Coventry #1-3 by Bill Willingham.
Willingham is known these days for writing Fables, the Vertigo series re-appropriating fairy tale figures, but in the 90s he was doing things like Ironwood and Time Wankers for Eros Comix, the Fantagraphics imprint. I think I assumed at the time that Coventry was more of the same, but it turns out that it is not porn.
Willingham’s rendering is lush, as always.
It turns out this book is a precursor to Fables of sort: It’s about angels and werewolves and witches living in modern-day USA, and there’s a private investigator (or two) who’s trying to track down supernatural murderers, etc.
The artwork is very un-Fantagraphics: It’s based heavily on photo reference and is rendered in a manner that reminds me of other self-publishers around this time, like Terry Moore and Dave Sim: Facile brush work or something.
Willingham predicts the current Golden Age of Quality TV.
To a T.
Willingham explains that Coventry is the book that he’s going to do until he’s dead, and reading it, I do get a feeling that this one is a keeper. It’s well paced and plotted, with interesting characters and situations.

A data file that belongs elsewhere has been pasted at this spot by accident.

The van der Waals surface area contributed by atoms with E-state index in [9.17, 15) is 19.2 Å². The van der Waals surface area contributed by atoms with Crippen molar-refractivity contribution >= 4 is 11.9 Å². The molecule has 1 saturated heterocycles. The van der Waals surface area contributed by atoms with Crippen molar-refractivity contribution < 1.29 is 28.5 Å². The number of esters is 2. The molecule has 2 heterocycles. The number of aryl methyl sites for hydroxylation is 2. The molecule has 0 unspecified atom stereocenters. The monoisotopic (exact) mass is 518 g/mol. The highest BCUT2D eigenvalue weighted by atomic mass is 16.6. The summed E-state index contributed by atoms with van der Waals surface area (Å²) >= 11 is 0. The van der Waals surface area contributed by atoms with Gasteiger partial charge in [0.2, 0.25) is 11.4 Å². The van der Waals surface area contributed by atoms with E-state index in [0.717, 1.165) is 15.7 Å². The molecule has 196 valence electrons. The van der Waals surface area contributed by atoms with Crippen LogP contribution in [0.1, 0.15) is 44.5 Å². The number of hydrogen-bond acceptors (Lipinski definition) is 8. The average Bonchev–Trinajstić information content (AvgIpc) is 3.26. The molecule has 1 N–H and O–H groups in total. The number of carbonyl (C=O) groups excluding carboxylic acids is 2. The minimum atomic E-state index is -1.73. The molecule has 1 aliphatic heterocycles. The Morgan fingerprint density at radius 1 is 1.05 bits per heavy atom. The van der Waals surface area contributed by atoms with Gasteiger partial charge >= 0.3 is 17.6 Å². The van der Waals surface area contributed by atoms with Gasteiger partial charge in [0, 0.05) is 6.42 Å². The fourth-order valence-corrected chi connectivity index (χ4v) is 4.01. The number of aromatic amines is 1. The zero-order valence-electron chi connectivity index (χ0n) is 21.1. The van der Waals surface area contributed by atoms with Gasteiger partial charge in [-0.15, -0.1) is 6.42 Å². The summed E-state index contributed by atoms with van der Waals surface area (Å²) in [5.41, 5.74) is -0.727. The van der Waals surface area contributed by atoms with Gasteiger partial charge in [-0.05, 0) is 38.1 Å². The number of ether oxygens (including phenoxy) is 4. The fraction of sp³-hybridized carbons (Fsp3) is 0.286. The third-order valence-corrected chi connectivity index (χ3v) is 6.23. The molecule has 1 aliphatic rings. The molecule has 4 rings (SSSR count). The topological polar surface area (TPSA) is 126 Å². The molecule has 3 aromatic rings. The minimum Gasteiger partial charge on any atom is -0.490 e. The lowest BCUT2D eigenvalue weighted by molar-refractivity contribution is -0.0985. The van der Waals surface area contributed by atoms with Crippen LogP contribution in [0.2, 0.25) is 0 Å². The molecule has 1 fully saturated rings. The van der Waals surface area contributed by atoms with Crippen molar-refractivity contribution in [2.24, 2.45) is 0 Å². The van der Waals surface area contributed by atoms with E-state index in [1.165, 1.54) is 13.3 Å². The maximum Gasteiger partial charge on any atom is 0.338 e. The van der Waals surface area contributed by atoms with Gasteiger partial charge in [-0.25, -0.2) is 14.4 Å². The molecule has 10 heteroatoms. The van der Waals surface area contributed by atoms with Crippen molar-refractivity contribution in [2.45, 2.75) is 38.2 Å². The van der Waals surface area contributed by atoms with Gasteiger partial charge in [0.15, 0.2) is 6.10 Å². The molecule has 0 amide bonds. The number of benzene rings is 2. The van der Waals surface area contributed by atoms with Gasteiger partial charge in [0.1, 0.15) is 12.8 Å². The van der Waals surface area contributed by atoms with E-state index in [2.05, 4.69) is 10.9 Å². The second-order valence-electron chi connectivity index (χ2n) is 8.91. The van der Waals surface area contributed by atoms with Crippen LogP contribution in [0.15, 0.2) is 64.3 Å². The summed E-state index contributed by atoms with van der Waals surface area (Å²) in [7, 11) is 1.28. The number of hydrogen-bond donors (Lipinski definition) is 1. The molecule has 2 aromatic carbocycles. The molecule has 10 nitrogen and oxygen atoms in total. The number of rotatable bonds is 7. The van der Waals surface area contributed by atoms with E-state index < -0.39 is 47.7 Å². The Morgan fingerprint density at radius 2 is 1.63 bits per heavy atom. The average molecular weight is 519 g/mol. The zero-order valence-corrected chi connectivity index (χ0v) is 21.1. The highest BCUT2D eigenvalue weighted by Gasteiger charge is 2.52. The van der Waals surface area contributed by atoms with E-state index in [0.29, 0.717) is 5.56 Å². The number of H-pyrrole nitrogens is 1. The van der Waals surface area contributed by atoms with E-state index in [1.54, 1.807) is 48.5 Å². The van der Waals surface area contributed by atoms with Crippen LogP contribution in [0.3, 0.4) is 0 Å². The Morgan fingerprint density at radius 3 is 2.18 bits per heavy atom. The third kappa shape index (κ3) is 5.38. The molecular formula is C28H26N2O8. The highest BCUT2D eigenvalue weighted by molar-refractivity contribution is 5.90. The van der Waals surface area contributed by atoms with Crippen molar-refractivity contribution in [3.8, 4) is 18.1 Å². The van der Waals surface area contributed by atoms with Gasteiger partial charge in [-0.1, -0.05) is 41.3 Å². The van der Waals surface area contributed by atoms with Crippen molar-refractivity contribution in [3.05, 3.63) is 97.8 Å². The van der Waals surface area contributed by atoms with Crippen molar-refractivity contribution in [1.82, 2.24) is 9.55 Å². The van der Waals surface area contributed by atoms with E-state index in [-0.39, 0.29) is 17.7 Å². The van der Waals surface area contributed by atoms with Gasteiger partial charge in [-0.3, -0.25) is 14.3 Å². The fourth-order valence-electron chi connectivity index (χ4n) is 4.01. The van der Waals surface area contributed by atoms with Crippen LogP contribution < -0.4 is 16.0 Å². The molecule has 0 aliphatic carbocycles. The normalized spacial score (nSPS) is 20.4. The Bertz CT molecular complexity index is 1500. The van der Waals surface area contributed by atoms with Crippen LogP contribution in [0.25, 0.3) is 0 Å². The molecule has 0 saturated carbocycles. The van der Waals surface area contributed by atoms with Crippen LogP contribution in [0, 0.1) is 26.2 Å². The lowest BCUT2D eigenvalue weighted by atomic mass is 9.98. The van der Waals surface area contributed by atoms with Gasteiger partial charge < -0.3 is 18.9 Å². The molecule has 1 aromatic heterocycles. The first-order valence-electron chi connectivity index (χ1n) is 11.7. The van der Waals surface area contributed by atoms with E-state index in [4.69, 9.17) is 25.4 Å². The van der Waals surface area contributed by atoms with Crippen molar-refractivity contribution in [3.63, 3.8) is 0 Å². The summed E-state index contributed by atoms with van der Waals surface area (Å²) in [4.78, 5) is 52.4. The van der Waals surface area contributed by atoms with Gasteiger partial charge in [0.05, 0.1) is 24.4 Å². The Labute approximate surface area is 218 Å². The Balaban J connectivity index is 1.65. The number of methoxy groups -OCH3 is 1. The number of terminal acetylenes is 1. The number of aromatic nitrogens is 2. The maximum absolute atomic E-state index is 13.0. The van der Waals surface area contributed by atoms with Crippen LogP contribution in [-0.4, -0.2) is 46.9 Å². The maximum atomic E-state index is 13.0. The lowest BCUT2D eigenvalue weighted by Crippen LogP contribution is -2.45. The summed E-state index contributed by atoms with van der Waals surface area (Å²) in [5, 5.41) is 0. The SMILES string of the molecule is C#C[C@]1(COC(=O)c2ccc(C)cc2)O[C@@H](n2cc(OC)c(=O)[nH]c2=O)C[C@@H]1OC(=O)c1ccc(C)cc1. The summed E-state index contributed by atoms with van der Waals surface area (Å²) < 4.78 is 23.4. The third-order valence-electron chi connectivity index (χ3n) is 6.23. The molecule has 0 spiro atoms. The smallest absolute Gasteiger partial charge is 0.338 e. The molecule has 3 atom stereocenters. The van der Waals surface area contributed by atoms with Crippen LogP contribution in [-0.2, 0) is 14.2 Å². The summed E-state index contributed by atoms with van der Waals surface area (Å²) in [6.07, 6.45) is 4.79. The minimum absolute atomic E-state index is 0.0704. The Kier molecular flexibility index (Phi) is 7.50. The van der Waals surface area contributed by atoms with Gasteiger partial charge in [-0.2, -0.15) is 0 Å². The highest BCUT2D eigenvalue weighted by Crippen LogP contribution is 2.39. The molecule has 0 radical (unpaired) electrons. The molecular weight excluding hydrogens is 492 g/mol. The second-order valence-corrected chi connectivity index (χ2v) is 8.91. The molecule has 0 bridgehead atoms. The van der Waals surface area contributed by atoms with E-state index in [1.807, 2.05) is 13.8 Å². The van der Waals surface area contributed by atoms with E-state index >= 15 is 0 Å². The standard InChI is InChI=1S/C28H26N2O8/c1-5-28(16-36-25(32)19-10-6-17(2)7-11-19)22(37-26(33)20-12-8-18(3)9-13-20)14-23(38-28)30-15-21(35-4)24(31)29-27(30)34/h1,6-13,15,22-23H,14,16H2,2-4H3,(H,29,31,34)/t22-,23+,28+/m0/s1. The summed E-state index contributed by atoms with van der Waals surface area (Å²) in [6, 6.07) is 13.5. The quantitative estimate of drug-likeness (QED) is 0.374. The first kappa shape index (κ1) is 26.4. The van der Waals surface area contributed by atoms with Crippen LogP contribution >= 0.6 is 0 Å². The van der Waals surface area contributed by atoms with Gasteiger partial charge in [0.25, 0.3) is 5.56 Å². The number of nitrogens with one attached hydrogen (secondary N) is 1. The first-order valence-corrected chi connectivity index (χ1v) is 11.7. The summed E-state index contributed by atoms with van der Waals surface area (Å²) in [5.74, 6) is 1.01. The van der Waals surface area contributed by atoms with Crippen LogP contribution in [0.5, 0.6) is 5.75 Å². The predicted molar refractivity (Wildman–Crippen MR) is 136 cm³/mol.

And my guess about photo reference turns out to be right: Each character is based on a specific person, and he’s collected around 300 photos from each of them.
There’s even a map of Coventry and a description of the various sections. Willingham really did seem like he was going to keep at this book, with its odd price point ($4, which was a lot in the 90s for a comic book), printed one nice white paper, with cardboard cover stock.
Sometimes it seems like Willingham can’t quite make the various photos he’s using match up all that well, which can be somewhat disturbing.
And so the third and final issue ends.
Willingham later wrote two novels set in the same universe, but the reasons for abandoning the comic book series aren’t clear. Low sales? Dissatisfaction with Fantagraphics? This is a really odd book for them to have been publishing. The only thing that comes close to this is Castle Waiting, and that was a decade later.
It’s a shame, because reading this was such a welcome change from the other Fantagraphics books I’ve been plowing lately: It’s a breezy, delicious romp.
And with that, we’re going to take a break for a few days. I had hoped two wrap up this blog series before the holidays, but we still have four more posts to go before we sleep, and those comics are still in the mail due to lousy planning.
See you on, like, four or five days.
This post is part of the Fantagraphics Floppies series.